Last edited: Sep 14, 2008
  11. Kaitain4

    Kaitain4 Well-Known Member Maple Society 10 Years

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    The restrictions may seem crazy, but with foreign insects destroying huge portions of our natural and ornamental landscapes (gypsy moth, japanese beetle, etc.) I do not feel inclined to begrudge them.

    My current foreign lust is A.p. 'Aki tsumabeni', which I have not been able to find in the U.S. (my avatar is a picture of the leaf, see pics below).

    I am fortunate enough to have a nice specimen of A.s. 'Garden Glory', but its not yet big enough to display the columnar habit.

    Thanks!!
     

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  12. pensylvaticum

    pensylvaticum Active Member

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    Aki tsumabeni is a nice plant. I would love Sango nishiki which is the variegated Sango Kaku as well as Aki Tsumabeni, and so many more, but unless we try to convince the Agricultural departments, there will be cultivars lost from cultivation, as mentioned non specifically in Maples of the World some cultivars are lost from cultivation. Although this is not the only reason I do believe the change in plant movements plays a significant or dominant part in this or limited to very small numbers and isolated in individual countries eg.Asia inc. Japan, China, Australia, UE, or America.
    I am not inclined to continue this discussion.I think until somone chimes to the same tune. I will remain further silent on this matter after this reply as this just does not seem to be an issue mentioned and this is a seperate thread. I am concerning specifically to American Department of Agriculture policy and insects etc, as would other countries policies toward ornamental and vegetative plants.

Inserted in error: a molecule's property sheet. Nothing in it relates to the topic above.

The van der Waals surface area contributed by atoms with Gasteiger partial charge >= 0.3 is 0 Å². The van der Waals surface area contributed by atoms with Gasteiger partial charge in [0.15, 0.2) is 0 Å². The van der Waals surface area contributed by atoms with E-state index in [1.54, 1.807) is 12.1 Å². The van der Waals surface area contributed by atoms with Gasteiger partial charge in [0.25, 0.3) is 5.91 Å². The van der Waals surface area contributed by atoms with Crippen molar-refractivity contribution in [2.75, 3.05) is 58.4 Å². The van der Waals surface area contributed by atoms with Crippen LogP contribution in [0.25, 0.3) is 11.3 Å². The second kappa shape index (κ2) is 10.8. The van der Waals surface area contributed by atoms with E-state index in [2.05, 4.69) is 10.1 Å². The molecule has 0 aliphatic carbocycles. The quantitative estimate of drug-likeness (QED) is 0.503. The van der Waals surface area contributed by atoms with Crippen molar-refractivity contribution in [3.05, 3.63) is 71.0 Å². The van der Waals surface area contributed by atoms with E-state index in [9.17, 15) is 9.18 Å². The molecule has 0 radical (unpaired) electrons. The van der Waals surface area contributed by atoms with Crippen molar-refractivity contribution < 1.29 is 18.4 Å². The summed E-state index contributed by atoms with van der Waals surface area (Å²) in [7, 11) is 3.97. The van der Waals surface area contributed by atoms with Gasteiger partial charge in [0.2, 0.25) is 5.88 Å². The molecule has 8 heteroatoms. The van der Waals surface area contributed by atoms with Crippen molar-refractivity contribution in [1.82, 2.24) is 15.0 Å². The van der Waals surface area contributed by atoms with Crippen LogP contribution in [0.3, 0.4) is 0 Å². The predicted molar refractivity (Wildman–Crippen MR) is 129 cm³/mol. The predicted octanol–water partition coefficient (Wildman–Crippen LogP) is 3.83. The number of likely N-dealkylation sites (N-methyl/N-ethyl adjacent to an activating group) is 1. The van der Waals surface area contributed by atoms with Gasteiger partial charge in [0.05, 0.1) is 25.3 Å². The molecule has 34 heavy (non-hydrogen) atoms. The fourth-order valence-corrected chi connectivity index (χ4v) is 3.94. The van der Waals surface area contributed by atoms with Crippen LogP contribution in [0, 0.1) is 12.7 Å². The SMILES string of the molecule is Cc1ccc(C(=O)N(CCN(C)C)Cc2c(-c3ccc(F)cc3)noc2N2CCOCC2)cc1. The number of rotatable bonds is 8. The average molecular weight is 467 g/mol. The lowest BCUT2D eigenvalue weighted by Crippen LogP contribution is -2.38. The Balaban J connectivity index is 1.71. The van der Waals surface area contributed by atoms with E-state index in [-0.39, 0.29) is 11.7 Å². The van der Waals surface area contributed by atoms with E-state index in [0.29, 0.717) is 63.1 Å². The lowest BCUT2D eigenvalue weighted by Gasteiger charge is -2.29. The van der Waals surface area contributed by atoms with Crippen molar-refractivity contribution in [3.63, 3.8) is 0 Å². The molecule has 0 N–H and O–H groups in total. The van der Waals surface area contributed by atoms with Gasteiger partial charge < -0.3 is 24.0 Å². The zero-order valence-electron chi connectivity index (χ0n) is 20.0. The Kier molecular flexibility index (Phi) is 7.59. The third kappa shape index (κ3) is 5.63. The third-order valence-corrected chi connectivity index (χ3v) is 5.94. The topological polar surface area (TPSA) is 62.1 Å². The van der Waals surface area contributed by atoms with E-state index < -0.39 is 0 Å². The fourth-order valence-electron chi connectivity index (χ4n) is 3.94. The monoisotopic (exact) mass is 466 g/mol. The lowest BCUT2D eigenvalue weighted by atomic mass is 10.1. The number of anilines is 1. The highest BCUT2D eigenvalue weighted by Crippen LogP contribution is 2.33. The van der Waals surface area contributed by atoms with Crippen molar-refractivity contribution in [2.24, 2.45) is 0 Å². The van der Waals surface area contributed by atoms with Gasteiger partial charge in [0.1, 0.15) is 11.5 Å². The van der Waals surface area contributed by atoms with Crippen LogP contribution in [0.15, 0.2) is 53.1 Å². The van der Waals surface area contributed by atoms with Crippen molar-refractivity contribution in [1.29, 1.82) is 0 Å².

I also wish as a new Maple Society member that I could go to Japan concerning this matter but as I said unless there is some concensus I am not inclined to shout above the masses.
    I do see the Agricultural job with utmost respect but blanket bans and failure to go on the merits of individual species is NOT good policy and is not a valid arguement.Basis of individual species merit is where we disagree point and case.
    I do wish to make one point concerning Japanese beetles and Gypsy Moths, without eradication, after a century as they are in Europe, South America, Australia, and elsewhere with trade and commerce over the centuries, and continues. Like the rats with Bubonic plague these problems hitch a lift and insects get in all the time dispite attempts otherwise so I do understand, but as I stated about individual merits which include good nursery proceedure and certification it is posible to prevent and still allow ornamental, or vegetable plants without ecological damage which is a very important and relevent issue which you have brought to attention and I do agree with that point.
    There is an issue of how you completely eradicate insects movements as they are a billion number stronger than humans, trees and shrubs, and prevent ecological damage?? is a problem I just do not have the solution to, and as of yet nor does anyone else but this does not solve the problem, it just inhibits access to plants more than it affects insects.
    Maples as said are not prone to infestations of Borers,aphids, or other insects, virus nor diseases and they have few enemies in their natural habitat, so insects are not really an issue with this specific species which was the point.. Eg. There was a poisonus spider recently brought in a case of Bananas. Irony and pun intended.In Pa they are trying to halt the Ash Borer, well they have not suceeded and originated from Asia(?).